Koa

Koa wood is part of the Acacia family of trees and is recognized as one of the finest textured woods in the world. This native of Hawaii does not grow naturally anywhere else in the world.  A tall tree growing to heights of 100 feet, the best Koa (Acacia koa) can be found specifically on higher elevations of the Big Island and take 50 to 70 years to mature.   Interestingly, different parts of the island yield a distinctive hue to the color of the wood.  In the Hawaiian language, Koa means brave, bold, fearless, or warrior.

In ancient Hawaii, Koa wood was harvested exclusively for royalty. Huge logs were crafted into sculpted images of gods, personal containers and canoes.

Given the unique color and beautiful wood grain of Koa wood, it is recognized as one of the finest textured woods in the world.  Because of its highly figured grain, almost three dimensional in appearance, it was used to make among other things, cabinets, fine guitars, violin bows, ceremonial bowls, paddles, spears, and occasionally a cane shaft.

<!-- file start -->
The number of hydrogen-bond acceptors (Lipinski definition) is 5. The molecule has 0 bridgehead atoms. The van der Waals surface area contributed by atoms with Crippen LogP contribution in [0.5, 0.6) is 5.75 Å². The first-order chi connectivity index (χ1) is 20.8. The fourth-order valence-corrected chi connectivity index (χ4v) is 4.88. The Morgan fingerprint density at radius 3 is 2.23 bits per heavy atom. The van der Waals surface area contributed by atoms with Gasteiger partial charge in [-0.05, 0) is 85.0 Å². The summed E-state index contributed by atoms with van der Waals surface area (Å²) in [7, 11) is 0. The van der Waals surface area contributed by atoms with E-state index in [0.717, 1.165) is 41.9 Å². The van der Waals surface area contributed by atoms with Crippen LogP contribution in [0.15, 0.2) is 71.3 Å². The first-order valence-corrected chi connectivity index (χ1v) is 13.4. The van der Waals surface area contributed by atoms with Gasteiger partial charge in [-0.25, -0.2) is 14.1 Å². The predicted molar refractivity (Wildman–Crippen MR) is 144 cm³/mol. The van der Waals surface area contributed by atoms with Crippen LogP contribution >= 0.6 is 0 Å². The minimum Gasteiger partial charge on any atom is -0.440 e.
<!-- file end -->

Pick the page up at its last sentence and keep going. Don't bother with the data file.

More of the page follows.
By the turn of the century 20th century, Koa was called the Hawaiian Mahogany and used extensively by the upper class and in government buildings for furniture, staircases and other wood works. Beautiful examples are still viewed in such places as the Iolani Palace.

Koa is also known as a “tonewood,” a term referring to woods believed to possess tonal properties, and therefore used in the construction of stringed instruments such as ukuleles and guitars.

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Late 19th century, beautifully figured Koa wood.

 

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For antique cane and walking stick enthusiasts